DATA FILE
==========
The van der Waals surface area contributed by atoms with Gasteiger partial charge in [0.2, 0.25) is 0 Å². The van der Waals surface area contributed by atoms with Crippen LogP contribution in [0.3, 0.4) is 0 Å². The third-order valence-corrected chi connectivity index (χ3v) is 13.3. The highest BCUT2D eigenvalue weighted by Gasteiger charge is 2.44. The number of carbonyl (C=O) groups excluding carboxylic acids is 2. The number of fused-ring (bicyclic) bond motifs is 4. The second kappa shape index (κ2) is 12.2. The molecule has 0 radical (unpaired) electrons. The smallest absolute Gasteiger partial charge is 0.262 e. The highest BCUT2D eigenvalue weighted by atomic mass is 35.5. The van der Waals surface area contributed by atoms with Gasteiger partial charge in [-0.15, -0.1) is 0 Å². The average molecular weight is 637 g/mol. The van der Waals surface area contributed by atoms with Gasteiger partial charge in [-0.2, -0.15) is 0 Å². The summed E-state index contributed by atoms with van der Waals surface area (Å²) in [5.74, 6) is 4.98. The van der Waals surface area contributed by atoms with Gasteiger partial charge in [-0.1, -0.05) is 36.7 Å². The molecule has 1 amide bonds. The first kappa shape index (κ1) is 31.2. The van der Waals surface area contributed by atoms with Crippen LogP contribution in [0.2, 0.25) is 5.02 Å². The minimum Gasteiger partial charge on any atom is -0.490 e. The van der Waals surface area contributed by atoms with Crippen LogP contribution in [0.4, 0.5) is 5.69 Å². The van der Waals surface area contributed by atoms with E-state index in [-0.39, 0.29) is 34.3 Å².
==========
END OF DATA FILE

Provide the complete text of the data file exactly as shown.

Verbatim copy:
The van der Waals surface area contributed by atoms with Gasteiger partial charge in [0.2, 0.25) is 0 Å². The van der Waals surface area contributed by atoms with Crippen LogP contribution in [0.3, 0.4) is 0 Å². The third-order valence-corrected chi connectivity index (χ3v) is 13.3. The highest BCUT2D eigenvalue weighted by Gasteiger charge is 2.44. The number of carbonyl (C=O) groups excluding carboxylic acids is 2. The number of fused-ring (bicyclic) bond motifs is 4. The second kappa shape index (κ2) is 12.2. The molecule has 0 radical (unpaired) electrons. The smallest absolute Gasteiger partial charge is 0.262 e. The highest BCUT2D eigenvalue weighted by atomic mass is 35.5. The van der Waals surface area contributed by atoms with Gasteiger partial charge in [-0.15, -0.1) is 0 Å². The average molecular weight is 637 g/mol. The van der Waals surface area contributed by atoms with Gasteiger partial charge in [-0.2, -0.15) is 0 Å². The summed E-state index contributed by atoms with van der Waals surface area (Å²) in [5.74, 6) is 4.98. The van der Waals surface area contributed by atoms with Gasteiger partial charge in [-0.1, -0.05) is 36.7 Å². The molecule has 1 amide bonds. The first kappa shape index (κ1) is 31.2. The van der Waals surface area contributed by atoms with Crippen LogP contribution in [0.2, 0.25) is 5.02 Å². The minimum Gasteiger partial charge on any atom is -0.490 e. The van der Waals surface area contributed by atoms with Crippen LogP contribution in [0.4, 0.5) is 5.69 Å². The van der Waals surface area contributed by atoms with E-state index in [-0.39, 0.29) is 34.3 Å².